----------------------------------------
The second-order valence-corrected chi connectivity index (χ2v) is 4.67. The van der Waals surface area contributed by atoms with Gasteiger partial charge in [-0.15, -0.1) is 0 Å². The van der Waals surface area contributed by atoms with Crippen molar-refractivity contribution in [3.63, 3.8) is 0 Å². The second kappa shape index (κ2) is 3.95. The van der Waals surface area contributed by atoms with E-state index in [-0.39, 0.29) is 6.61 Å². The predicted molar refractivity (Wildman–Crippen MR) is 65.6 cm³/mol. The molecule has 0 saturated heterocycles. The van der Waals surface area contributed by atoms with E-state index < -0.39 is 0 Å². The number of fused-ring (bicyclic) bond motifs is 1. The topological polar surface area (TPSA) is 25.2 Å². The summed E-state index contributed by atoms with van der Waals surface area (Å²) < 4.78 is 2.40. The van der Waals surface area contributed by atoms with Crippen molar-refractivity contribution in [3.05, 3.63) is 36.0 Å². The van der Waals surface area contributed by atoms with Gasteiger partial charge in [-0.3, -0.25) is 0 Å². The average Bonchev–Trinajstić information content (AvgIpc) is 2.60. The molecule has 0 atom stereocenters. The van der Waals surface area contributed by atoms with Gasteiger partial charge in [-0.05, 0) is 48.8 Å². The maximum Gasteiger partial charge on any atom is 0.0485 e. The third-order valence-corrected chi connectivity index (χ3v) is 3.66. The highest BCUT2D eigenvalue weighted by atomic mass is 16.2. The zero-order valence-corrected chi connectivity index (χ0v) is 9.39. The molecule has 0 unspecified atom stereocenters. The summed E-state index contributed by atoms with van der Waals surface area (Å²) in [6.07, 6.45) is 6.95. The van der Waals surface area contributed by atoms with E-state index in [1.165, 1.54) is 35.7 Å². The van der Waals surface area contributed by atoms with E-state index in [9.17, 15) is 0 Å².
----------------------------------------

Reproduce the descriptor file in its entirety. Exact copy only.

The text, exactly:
The second-order valence-corrected chi connectivity index (χ2v) is 4.67. The van der Waals surface area contributed by atoms with Gasteiger partial charge in [-0.15, -0.1) is 0 Å². The van der Waals surface area contributed by atoms with Crippen molar-refractivity contribution in [3.63, 3.8) is 0 Å². The second kappa shape index (κ2) is 3.95. The van der Waals surface area contributed by atoms with E-state index in [-0.39, 0.29) is 6.61 Å². The predicted molar refractivity (Wildman–Crippen MR) is 65.6 cm³/mol. The molecule has 0 saturated heterocycles. The van der Waals surface area contributed by atoms with E-state index < -0.39 is 0 Å². The number of fused-ring (bicyclic) bond motifs is 1. The topological polar surface area (TPSA) is 25.2 Å². The summed E-state index contributed by atoms with van der Waals surface area (Å²) < 4.78 is 2.40. The van der Waals surface area contributed by atoms with Crippen molar-refractivity contribution in [3.05, 3.63) is 36.0 Å². The van der Waals surface area contributed by atoms with Gasteiger partial charge in [-0.3, -0.25) is 0 Å². The average Bonchev–Trinajstić information content (AvgIpc) is 2.60. The molecule has 0 atom stereocenters. The van der Waals surface area contributed by atoms with Gasteiger partial charge in [-0.05, 0) is 48.8 Å². The maximum Gasteiger partial charge on any atom is 0.0485 e. The third-order valence-corrected chi connectivity index (χ3v) is 3.66. The highest BCUT2D eigenvalue weighted by atomic mass is 16.2. The zero-order valence-corrected chi connectivity index (χ0v) is 9.39. The molecule has 0 unspecified atom stereocenters. The summed E-state index contributed by atoms with van der Waals surface area (Å²) in [6.07, 6.45) is 6.95. The van der Waals surface area contributed by atoms with E-state index in [1.165, 1.54) is 35.7 Å². The van der Waals surface area contributed by atoms with E-state index in [9.17, 15) is 0 Å².